Attorneys representing former President Donald Trump on Friday issued cease-and-desist letters to the Republican National Committee (RNC), National Republican Congressional Committee (NRCC), and National Republican Senatorial Committee (NRSC) for “using his name and likeness on fundraising emails and merchandise,” according to a Politico report.
The three fundraising committees are the largest and most prominent fundraising vehicles for GOP members of Congress and emerging candidates that have been endorsed by the party apparatus.
Trump is reportedly upset that his name is being used without his permission by organizations that are backing Republicans who supported his impeachment, according to Politico.
Just yesterday, the RNC sent out emails requesting that supporters make donations for a card to “thank” Trump.
“President Trump will ALWAYS stand up for the American People, and I just thought of the perfect way for you to show that you support him!” the email stated. “As one of President Trump’s MOST LOYAL supporters, I think that YOU, deserve the great honor of adding your name to the Official Trump ‘Thank You’ Card.”
Another email was sent later in the day reminding supporters of a deadline for signing their names on the card.
According to Politico, GOP insiders said it was “impossible not to use Trump’s name,” as he boasts immense popularity with the party’s base and with the low-propensity voters that fueled unexpected Republican wins in many Congressional races across the country in 2020.
The insiders reportedly said that if Trump wants to see Republicans win back control of Congress in the 2022 midterm elections, then he should not be so restrictive with his name.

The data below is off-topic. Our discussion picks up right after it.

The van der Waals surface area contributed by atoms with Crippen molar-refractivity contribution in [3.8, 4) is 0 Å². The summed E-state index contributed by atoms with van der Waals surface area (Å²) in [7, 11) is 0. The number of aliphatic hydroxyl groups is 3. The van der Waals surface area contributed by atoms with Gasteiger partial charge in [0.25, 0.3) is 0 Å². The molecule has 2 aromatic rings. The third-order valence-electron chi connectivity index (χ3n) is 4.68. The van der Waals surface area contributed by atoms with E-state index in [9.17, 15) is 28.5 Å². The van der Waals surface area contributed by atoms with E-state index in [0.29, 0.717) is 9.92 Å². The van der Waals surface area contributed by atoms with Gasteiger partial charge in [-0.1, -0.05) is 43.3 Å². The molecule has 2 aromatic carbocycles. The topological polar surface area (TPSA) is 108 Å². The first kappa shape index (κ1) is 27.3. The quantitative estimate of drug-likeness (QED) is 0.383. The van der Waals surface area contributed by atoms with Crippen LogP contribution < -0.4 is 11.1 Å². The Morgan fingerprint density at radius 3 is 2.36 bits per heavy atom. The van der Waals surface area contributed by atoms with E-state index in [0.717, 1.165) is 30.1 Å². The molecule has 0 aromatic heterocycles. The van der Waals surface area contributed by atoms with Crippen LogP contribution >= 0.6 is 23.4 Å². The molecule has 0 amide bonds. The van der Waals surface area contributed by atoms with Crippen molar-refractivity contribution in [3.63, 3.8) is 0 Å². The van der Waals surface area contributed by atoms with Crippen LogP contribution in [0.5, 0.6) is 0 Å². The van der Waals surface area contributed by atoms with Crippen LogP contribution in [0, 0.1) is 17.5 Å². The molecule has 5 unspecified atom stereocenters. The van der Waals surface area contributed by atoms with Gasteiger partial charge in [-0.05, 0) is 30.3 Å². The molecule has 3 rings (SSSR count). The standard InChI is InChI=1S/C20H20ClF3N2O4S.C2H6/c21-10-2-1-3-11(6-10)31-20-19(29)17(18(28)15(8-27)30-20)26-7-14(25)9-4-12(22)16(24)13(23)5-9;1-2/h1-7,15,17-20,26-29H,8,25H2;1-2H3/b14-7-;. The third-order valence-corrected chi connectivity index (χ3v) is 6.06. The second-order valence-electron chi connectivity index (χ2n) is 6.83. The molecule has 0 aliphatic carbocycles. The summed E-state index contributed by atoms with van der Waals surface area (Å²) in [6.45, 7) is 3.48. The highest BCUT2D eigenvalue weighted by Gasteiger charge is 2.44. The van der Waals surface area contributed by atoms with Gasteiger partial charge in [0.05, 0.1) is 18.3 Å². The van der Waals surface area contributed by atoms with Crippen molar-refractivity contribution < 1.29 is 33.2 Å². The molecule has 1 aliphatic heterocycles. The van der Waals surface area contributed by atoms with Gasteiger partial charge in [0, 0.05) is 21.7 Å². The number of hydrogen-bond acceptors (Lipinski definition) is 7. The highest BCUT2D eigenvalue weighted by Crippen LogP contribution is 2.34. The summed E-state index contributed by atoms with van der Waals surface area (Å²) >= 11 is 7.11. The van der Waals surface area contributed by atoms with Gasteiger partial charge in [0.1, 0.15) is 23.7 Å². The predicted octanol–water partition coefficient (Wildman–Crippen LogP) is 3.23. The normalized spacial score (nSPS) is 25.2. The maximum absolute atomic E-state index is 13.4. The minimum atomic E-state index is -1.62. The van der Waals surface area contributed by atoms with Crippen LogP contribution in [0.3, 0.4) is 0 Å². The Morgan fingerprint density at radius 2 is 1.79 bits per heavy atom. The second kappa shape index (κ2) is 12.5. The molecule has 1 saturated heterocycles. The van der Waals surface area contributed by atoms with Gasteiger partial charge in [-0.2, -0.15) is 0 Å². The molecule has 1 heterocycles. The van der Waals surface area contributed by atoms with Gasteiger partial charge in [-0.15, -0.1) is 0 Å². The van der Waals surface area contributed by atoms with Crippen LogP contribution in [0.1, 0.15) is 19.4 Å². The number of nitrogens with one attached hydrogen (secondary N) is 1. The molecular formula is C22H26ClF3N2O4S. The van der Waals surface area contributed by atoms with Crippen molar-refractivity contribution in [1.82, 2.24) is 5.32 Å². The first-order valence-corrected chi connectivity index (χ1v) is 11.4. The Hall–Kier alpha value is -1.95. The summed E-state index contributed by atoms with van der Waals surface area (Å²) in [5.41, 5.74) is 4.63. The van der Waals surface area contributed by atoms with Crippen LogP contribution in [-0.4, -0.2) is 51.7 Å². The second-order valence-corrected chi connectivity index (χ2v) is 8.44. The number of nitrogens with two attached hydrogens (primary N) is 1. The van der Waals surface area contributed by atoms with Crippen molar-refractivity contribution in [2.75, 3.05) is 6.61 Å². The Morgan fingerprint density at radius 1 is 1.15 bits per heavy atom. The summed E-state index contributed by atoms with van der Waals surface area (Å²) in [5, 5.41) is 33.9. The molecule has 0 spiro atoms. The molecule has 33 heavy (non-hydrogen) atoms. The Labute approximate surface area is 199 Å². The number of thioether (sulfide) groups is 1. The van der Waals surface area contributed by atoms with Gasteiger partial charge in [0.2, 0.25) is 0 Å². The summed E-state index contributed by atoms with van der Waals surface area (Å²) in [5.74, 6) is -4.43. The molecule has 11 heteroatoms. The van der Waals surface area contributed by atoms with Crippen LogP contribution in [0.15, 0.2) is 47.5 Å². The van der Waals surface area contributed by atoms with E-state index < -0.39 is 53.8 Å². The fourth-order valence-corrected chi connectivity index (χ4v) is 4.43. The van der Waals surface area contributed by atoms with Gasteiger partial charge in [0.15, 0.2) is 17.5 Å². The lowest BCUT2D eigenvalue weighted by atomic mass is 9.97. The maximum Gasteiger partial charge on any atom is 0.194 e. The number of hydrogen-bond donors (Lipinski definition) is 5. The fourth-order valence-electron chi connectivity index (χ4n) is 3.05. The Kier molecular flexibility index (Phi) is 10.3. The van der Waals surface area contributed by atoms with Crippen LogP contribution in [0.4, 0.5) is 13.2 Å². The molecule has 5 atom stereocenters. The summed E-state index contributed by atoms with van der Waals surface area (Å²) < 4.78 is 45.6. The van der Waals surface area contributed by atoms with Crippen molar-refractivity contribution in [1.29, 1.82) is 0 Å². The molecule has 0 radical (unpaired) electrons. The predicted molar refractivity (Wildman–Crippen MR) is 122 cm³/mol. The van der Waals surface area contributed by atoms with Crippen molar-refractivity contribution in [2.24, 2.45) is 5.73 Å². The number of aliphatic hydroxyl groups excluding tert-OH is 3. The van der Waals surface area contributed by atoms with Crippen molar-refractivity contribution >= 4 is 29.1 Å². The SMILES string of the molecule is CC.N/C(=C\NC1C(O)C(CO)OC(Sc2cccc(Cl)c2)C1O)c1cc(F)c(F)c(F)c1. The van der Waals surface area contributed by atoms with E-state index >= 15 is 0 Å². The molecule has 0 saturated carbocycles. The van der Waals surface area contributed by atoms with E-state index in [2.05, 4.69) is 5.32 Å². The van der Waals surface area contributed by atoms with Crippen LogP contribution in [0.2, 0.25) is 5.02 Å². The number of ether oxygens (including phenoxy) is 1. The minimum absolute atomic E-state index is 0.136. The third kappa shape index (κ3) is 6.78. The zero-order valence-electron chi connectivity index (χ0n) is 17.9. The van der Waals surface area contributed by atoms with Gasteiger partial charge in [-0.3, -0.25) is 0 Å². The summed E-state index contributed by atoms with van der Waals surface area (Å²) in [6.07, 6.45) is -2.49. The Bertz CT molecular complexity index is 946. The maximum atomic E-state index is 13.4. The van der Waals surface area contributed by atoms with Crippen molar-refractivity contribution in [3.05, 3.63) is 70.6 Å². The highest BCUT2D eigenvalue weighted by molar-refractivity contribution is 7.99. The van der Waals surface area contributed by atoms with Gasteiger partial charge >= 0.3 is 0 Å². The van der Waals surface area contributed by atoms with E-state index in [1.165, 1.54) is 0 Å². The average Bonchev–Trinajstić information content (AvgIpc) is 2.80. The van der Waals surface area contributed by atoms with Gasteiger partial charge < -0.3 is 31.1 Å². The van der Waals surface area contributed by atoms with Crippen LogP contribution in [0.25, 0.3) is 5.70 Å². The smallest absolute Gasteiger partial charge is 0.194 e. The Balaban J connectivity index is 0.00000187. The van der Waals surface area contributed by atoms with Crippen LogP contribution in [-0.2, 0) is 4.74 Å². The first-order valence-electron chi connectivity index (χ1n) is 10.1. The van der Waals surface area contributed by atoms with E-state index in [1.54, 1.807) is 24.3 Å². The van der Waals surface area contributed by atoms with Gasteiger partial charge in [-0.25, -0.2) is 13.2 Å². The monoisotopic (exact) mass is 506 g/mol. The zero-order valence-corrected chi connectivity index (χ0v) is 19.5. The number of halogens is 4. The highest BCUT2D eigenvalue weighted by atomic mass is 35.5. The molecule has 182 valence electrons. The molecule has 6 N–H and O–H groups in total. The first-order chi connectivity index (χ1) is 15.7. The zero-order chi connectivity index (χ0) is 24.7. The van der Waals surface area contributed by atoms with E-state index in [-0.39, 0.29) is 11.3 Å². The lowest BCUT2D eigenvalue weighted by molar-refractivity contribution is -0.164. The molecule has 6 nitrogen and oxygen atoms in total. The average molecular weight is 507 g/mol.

However, an advisor to Trump disagrees with such a sentiment.
“President Trump remains committed to the Republican Party and electing America First conservatives, but that doesn’t give anyone – friend or foe – permission to use his likeness without explicit approval,” the advisor told Politico.
In the wake of the Capitol riot, Donald Trump’s political career seemed over.
The attack showed that Trump’s refusal to accept his defeat in the November 2020 election was not just a cynical ploy to maintain his hold over supporters, but a threat to the integrity of US democracy itself, some experts warned. Administration officials told Reuters that Trump’s refusal to accept his defeat would permanently stain his political brand.
But less than two months later, Trump is back, unrepentant, and again pushing his myth that the election was stolen from him by Democrats, disloyal Republicans, and their allies in the judiciary and media.
“They didn’t have the guts or the courage to make the right decision,” he said of the nation’s highest court.
Trump’s speech was more than just rhetorical showmanship, too, with the former president using his election-fraud lie to push for reform of voting laws, including canceling early voting and tougher voting rules. No evidence has emerged to substantiate Trump’s claim that current US voting rules are exposed to widespread fraud.